Windows with StrawberryPerl works: type testfile.txt | perl -e "print sort { length($a) <=> length($b) } <>" > out.txt
    – bryc
    Commented Jun 20, 2020 at 15:29
  • This is one of the hidden jewels on computer languages. Thanks so much!!
    – riccs_0x
    Commented Jul 17, 2022 at 8:41

Benchmark results

Below are the results of a benchmark across solutions from other answers to this question.

Test method

  • 10 sequential runs on a fast machine, averaged
  • Perl 5.24
  • awk 3.1.5 (gawk 4.1.0 times were ~2% faster)
  • The input file is a 550MB, 6 million line monstrosity (British National Corpus txt)


  1. Caleb's perl solution took 11.2 seconds
  2. my perl solution took 11.6 seconds
  3. neillb's awk solution #1 took 20 seconds
  4. neillb's awk solution #2 took 23 seconds
  5. anubhava's awk solution took 24 seconds
  6. Jonathan's awk solution took 25 seconds
  7. Fritz's bash solution takes 400x longer than the awk solutions (using a truncated test case of 100000 lines). It works fine, just takes forever.

Another perl solution

perl -ne 'push @a, $_; END{ print sort { length $a <=> length $b } @a }' file
  • 1
    How many of the solutions you list can handle Unicode? Commented Feb 26, 2021 at 17:53
  • 2
    I don't know, but please let us know if you try it out Commented Feb 28, 2021 at 2:17
  • you should benchmark the python solution, and also pypy.
    – qwr
    Commented May 6 at 21:10

Try this command instead:

awk '{print length, $0}' your-file | sort -n | cut -d " " -f2-

Python Solution

Here's a Python one-liner that does the same, tested with Python 3.9.10 and 2.7.18. It's about 60% faster than Caleb's perl solution, and the output is identical (tested with a 300MiB wordlist file with 14.8 million lines).

python -c 'import sys; sys.stdout.writelines(sorted(sys.stdin.readlines(), key=len))'


python -c 'import sys; sys.stdout.writelines(sorted(sys.stdin.readlines(), key=len))'
real    0m5.308s
user    0m3.733s
sys     0m1.490s

perl -e 'print sort { length($a) <=> length($b) } <>'
real    0m8.840s
user    0m7.117s
sys     0m2.279s

Pure Bash:

declare -a sorted

while read line; do
  if [ -z "${sorted[${#line}]}" ] ; then          # does line length already exist?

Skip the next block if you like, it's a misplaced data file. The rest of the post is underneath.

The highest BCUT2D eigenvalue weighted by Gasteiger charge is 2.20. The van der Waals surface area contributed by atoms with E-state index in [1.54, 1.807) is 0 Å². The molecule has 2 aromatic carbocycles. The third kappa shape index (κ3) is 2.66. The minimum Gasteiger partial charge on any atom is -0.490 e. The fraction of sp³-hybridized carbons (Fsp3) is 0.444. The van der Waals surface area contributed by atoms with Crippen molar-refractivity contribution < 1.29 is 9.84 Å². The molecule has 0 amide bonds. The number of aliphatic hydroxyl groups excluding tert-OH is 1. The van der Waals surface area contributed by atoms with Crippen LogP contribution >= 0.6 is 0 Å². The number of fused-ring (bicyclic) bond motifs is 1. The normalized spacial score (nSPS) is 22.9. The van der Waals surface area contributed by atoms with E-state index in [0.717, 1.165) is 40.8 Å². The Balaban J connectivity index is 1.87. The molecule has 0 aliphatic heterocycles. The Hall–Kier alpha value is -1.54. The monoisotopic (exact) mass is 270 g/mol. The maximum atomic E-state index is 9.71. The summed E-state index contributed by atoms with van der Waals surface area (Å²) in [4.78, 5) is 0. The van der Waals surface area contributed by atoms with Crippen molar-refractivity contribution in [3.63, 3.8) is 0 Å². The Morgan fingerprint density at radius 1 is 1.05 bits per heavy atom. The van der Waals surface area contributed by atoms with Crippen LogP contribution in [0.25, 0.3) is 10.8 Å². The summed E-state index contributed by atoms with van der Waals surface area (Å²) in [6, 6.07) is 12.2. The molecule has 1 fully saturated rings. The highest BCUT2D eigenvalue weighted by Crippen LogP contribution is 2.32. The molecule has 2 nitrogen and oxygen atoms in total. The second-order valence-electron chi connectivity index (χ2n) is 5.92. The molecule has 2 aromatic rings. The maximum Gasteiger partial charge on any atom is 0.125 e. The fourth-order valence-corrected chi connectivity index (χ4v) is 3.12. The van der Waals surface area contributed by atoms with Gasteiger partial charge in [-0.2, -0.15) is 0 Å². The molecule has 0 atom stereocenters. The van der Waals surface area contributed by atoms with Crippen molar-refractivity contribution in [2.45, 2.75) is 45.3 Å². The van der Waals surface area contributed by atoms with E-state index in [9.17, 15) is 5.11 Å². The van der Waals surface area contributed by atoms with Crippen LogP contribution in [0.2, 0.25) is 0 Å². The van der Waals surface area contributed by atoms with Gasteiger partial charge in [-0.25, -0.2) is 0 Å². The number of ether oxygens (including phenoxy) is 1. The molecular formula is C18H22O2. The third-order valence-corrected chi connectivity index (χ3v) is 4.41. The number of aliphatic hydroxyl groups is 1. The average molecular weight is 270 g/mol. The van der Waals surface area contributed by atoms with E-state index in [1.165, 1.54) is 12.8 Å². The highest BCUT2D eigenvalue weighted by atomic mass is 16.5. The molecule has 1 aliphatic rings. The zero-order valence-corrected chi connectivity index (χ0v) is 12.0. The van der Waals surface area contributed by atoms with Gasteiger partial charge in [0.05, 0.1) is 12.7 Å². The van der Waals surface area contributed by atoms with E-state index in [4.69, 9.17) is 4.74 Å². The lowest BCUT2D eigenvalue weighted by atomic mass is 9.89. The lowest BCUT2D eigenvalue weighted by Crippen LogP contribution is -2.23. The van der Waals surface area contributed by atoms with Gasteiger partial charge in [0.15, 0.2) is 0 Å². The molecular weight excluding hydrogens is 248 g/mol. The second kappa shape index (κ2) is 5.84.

sorted[${#line}]="$line"                      # element for new length
    sorted[${#line}]="${sorted[${#line}]}\n$line" # append to lines with equal length
done < data.csv

for key in ${!sorted[*]}; do                      # iterate over existing indices
  echo -e "${sorted[$key]}"                       # echo lines with equal length

The length() function does include spaces. I would make just minor adjustments to your pipeline (including avoiding UUOC).

awk '{ printf "%d:%s\n", length($0), $0;}' "$@" | sort -n | sed 's/^[0-9]*://'

The sed command directly removes the digits and colon added by the awk command. Alternatively, keeping your formatting from awk:

awk '{ print length($0), $0;}' "$@" | sort -n | sed 's/^[0-9]* //'

I found these solutions will not work if your file contains lines that start with a number, since they will be sorted numerically along with all the counted lines. The solution is to give sort the -g (general-numeric-sort) flag instead of -n (numeric-sort):

awk '{ print length, $0 }' lines.txt | sort -g | cut -d" " -f2-
  • 4
    Hi, Markus. I don't observe line content (numeric or not) - as opposed to line-length - as having any effect on sorting except in the case of lines with matching lengths. Is this what you meant? In such cases, I did not find switching sort methods from -n to your suggested -g to yield any improvement, so I expect not. I have now addressed, in my answer, how to prohibit sub-sorting of equal-length lines (using --stable). Whether or not that was what you meant, thanks for bringing it to my attention! I've also added a considered input to test with.
    – neillb
    Commented Jun 18, 2015 at 2:08
  • 5
    No, let me explain by breaking it down. Just the awk part will generate a list of lines prefixed with line length and a space. Piping it to sort -n will work as expected. But if any of those lines already has a number at the beginning, those lines will start with length + space + number. sort -n disregards that space and will treat it as one number concatenated from length + number. Using the -g flag will instead stop at the first space, yielding a correct sort. Try it yourself by creating a file with some number-prefixed lines and run the command step by step. Commented Nov 25, 2016 at 10:13
  • 2
    I also found that sort -n disregards the space and produces an incorrect sorting. sort -g outputs the correct order.
    – r_31415
    Commented Dec 30, 2016 at 23:16
  • 1
    I cannot reproduce the described issue with -n in sort (GNU coreutils) 8.21. The info documentation describes -g as less efficient and potentially less-precise (it converts numbers to floats), so probably don't use it if you don't need to.
    – phils
    Commented May 15, 2019 at 8:31
  • 2
    n.b. documentation for -n: "Sort numerically. The number begins each line and consists of optional blanks, an optional ‘-’ sign, and zero or more digits possibly separated by thousands separators, optionally followed by a decimal-point character and zero or more digits. An empty number is treated as ‘0’. The ‘LC_NUMERIC’ locale specifies the decimal-point character and thousands separator. By default a blank is a space or a tab, but the ‘LC_CTYPE’ locale can change this."